darcia labrosse

Powdercoated steel, copper and aluminum, watercolors

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darcia labrosse


Labrosse was born and raised in Montreal, Canada, from Swiss descent. Her parent’s apartment housed the now defunct Montreal art gallery, VISUA. She grew up surrounded by paintings by Riopelle, Borduas, Cosgrove, the Group of Seven and Inuit soapstones and prints, an unknown art form at the time. Early in life, she understood the mysteries surrounding gallery space: it was sacred. Art shaped who she was to become.

Labrosse graduated from the Montreal Museum of Fine Arts School of Visual Arts in film and photography; her short films quickly won her critical acclaim. Further studies at Concordia University’s Visual Arts Program, in lithography and painting, led her to question the very meaning of painting and its inherent medium, and the “intimate subjective space we live in, but beyond the other side of appearance.” *

In the past, Labrosse has been involved in the literary world, working as an editor, translator, writer and illustrator. She has published over forty books for children in the houses of HarperCollins, Simon & Schuster, Hyperion and Random House in the US and the UK. She has also been a pillar in the design of the Artificial Intelligence semantic engineering Internet project IEML (Information Economy Meta Language) at the Collective Intelligence Lab at the University of Ottawa and for INTLEKT Metadata in Montreal.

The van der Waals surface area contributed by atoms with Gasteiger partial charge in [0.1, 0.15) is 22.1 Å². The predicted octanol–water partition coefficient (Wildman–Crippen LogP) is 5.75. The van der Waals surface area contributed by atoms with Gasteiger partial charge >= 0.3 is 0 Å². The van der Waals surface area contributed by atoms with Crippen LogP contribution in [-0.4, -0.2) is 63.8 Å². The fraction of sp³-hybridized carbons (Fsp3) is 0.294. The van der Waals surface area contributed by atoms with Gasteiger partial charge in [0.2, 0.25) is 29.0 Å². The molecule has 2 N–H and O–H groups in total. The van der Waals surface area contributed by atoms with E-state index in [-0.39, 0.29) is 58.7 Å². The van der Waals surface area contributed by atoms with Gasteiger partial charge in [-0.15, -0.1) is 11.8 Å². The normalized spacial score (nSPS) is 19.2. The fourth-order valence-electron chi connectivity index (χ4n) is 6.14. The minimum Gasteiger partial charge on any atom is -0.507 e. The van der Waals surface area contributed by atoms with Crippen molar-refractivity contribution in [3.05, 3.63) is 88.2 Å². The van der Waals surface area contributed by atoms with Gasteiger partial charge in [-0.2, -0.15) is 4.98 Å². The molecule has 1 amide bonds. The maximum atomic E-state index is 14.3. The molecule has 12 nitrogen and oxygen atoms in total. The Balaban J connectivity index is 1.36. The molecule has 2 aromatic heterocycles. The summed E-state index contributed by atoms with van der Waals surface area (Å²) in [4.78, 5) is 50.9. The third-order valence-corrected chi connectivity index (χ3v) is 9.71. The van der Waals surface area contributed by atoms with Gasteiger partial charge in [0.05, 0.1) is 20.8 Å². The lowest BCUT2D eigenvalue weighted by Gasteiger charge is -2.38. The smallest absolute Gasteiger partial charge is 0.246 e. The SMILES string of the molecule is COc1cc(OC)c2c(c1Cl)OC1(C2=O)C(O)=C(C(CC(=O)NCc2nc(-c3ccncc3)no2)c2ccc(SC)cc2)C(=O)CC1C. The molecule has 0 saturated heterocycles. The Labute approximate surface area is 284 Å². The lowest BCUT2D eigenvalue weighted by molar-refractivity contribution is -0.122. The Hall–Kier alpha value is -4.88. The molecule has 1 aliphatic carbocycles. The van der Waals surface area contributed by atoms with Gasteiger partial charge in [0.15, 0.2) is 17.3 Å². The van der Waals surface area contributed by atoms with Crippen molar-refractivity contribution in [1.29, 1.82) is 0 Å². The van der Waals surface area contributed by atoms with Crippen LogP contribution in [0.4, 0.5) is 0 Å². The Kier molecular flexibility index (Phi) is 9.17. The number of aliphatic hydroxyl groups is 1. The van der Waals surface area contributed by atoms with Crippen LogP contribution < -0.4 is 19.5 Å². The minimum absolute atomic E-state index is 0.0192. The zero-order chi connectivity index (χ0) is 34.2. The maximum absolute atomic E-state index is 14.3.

* Anthony Gormley, sculptor


Artist Statement

Introduction I have been a children’s book illustrator for 30 years, having published 40 books translated in twelve countries. I have been painting full-time in the past decade. I use an industrial paint (powdercoating) and I have a studio for that activity in the forest of Cantley, Quebec. Parallel to painting, I have been experimenting with sculpture, steel, plasma and lasercut metals like aluminum in the past years. I now need a bigger space to draw and build maquettes, to create new sculpture, and possibly public art projects. Artist statement In this era of transhumance and deterritorialization, my work is a trace left by a performance in a factory setting, far from the habitual painting studio space. In contrast to an actual ritualistic praxis, I use a highly sophisticated medium: electrostatic paint, also known as powdercoating, on sheets of aluminum, copper or Cor-ten steel. The process is fast and conducive method that facilitates immediacy of thought and feeling, challenging a fine line between figure and abstraction, traveling from the unconscious to the conscious. Electromagnetic fields as a phenomenon, a life force and a binding agent, have become a unique and essential partner in my creative activity. My paintings are essentially intuitive, gestural, vitalist action-paintings willfully branching out from the Abstract Expressionist tradition, primarily because of “its fierce attachment to psychic self-expression…less a style than an attitude”*. Overcoming the gravity of representation, automatism and acquired reflexes, I mix brute force and translucid emotions to paint an ontological, disquieting, enigmatic human figure free from artifice, universal in its expression. *ART Speaks, Robert Atkins, Abbeville Press, 1990, p.34

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